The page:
James are one of UK’s biggest bands with 12 albums under their belt and a new album, ‘Pleased To Meet You’, released later on this year. Luckily I was able to catch up with Saul Davies, guitarist and violinist with James, during a busy schedule.
Interviewer: I understand you took a different approach to the creative process with the new album?
Saul: Well, we spent some time getting songs together early last year, working at someone’s house near London. We went there, set up our all our gear, starting writing and working through the songs again and again as a band, and then took those out on tour in October when we had a batch of about 20-25 songs to choose from. It was a very conscious decision to actually go and play the songs live and then go into the studio, rather than come from the studio and then go gigging, trying to reproduce what was there. So we did it the other way round, which is much closer to how we did things in the early days. The bigger and more successful a band becomes, the more they become stuck in their ways and it becomes more difficult to do things like that, so we thought it was a bit of a result. It meant we were able to go into the studio and make the album more quickly, whilst keeping the sound quite raw and less messed around with.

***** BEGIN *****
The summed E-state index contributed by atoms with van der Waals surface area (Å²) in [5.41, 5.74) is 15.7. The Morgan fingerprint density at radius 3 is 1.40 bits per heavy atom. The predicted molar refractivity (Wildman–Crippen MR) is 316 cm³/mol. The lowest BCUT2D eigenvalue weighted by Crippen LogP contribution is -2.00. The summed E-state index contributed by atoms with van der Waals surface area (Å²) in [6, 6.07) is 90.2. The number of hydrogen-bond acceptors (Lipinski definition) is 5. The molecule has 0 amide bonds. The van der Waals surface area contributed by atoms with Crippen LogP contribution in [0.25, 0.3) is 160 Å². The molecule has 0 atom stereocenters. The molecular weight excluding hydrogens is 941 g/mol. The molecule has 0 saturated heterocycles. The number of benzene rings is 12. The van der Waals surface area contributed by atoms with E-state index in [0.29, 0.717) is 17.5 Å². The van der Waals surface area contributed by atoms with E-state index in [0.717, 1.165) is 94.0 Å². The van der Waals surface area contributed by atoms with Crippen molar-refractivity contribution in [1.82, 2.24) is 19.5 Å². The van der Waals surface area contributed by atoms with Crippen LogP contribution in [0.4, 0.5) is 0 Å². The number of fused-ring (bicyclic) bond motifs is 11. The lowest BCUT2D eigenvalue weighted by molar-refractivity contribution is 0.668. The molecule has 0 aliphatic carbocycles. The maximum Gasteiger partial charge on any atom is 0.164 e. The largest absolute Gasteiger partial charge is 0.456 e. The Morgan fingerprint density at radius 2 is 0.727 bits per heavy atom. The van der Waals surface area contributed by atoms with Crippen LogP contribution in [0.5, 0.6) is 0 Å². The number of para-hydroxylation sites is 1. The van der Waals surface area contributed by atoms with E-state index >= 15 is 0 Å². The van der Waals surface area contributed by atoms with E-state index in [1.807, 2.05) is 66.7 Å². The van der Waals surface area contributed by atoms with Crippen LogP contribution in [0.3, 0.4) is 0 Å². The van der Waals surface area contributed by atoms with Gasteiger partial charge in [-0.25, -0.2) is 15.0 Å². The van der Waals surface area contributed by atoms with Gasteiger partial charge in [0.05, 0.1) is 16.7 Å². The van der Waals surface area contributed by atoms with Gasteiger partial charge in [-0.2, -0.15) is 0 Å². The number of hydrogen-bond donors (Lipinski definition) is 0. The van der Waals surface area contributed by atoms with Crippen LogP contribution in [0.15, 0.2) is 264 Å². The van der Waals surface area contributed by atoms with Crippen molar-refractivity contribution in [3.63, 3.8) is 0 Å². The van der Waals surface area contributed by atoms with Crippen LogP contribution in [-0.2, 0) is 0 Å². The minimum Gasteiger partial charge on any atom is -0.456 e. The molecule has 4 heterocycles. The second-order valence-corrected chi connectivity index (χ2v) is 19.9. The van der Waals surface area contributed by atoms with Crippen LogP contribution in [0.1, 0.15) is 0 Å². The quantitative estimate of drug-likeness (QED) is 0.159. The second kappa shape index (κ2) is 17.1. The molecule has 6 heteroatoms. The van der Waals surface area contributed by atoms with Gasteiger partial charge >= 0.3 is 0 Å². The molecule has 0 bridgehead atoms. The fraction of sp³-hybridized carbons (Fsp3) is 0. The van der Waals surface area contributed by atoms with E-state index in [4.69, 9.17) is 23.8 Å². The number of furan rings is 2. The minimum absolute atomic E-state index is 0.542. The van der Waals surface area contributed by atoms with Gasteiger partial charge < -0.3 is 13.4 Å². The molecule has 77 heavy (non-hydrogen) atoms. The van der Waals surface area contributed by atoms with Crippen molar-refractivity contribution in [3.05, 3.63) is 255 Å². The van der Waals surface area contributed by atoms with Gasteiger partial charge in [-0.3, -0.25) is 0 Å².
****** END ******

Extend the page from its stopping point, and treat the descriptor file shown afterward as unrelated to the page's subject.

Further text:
Interviewer: Was it slightly unnerving at the time, going out and gigging with songs that weren’t fully completed and established?
Saul: No, not really. We deliberately picked venues to play that we knew were going to be relatively comfortable for us. I mean, there was an element of fear, obviously, just in remembering how to play them all and being able to play them in a way that was convincing. Partly we were deciding which songs to continue with and which ones to discard through how we felt about playing them on stage and how people reacted to them. So there was the right amount of fear flying around for us to get the right amount of tension into what we were doing.
Interviewer: And how did you feel about the smaller venues? Did you prefer the intimacy?
Saul: Well really it was deliberate, I mean there was no way we could go to some of the large arenas and do, say, 12 new songs, you just can’t do that in a venue of that size. Whereas in a 1500-seater venue you can do that, I mean people are right on top of you, they’re not going anywhere, and you hold their attention by proximity as much as anything.
Interviewer: Do you still enjoy playing live? It must difficult sometimes retaining the same level of enthusiasm that you had initially as a band.
Saul: No, it’s not difficult at all because we don’t tour as much as we used to, so when we do there’s a really big buzz which in itself is a huge motivational factor. Sometimes you might not feel in the mood to do a particular show, but the moment you walk on stage with ten-thousand people shouting at you that all gets blown away and leaves your head completely. By the end of a show you just feel incredible, like you’ve just slept with Michelle Pfieffer.